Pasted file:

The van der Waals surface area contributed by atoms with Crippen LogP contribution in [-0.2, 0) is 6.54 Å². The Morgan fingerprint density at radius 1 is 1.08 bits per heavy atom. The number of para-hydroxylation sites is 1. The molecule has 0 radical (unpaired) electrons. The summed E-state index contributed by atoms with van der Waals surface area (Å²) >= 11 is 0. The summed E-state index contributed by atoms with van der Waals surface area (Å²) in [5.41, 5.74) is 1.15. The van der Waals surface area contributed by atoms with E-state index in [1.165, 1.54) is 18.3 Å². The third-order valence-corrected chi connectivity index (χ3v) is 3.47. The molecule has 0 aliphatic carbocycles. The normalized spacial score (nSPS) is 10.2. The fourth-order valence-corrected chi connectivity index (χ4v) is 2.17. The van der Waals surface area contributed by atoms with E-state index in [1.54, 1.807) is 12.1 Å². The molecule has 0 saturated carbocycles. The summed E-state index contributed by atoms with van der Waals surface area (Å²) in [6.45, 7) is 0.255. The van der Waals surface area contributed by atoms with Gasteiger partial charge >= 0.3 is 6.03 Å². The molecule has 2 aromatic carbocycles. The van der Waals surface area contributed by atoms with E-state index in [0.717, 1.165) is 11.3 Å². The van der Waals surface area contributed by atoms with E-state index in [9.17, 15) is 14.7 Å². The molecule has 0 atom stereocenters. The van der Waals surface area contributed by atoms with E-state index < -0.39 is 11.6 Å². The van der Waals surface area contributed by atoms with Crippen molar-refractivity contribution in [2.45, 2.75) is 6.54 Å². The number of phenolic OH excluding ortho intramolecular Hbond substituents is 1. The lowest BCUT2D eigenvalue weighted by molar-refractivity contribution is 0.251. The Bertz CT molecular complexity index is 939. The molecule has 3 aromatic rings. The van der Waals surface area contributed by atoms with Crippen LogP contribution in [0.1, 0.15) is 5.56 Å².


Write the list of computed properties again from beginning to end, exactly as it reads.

The van der Waals surface area contributed by atoms with Crippen LogP contribution in [-0.2, 0) is 6.54 Å². The Morgan fingerprint density at radius 1 is 1.08 bits per heavy atom. The number of para-hydroxylation sites is 1. The molecule has 0 radical (unpaired) electrons. The summed E-state index contributed by atoms with van der Waals surface area (Å²) >= 11 is 0. The summed E-state index contributed by atoms with van der Waals surface area (Å²) in [5.41, 5.74) is 1.15. The van der Waals surface area contributed by atoms with E-state index in [1.165, 1.54) is 18.3 Å². The third-order valence-corrected chi connectivity index (χ3v) is 3.47. The molecule has 0 aliphatic carbocycles. The normalized spacial score (nSPS) is 10.2. The fourth-order valence-corrected chi connectivity index (χ4v) is 2.17. The van der Waals surface area contributed by atoms with E-state index in [1.54, 1.807) is 12.1 Å². The molecule has 0 saturated carbocycles. The summed E-state index contributed by atoms with van der Waals surface area (Å²) in [6.45, 7) is 0.255. The van der Waals surface area contributed by atoms with Gasteiger partial charge >= 0.3 is 6.03 Å². The molecule has 2 aromatic carbocycles. The van der Waals surface area contributed by atoms with E-state index in [0.717, 1.165) is 11.3 Å². The van der Waals surface area contributed by atoms with E-state index in [9.17, 15) is 14.7 Å². The molecule has 0 atom stereocenters. The van der Waals surface area contributed by atoms with E-state index < -0.39 is 11.6 Å². The van der Waals surface area contributed by atoms with Crippen molar-refractivity contribution in [2.45, 2.75) is 6.54 Å². The number of phenolic OH excluding ortho intramolecular Hbond substituents is 1. The lowest BCUT2D eigenvalue weighted by molar-refractivity contribution is 0.251. The Bertz CT molecular complexity index is 939. The molecule has 3 aromatic rings. The van der Waals surface area contributed by atoms with Crippen LogP contribution in [0.1, 0.15) is 5.56 Å².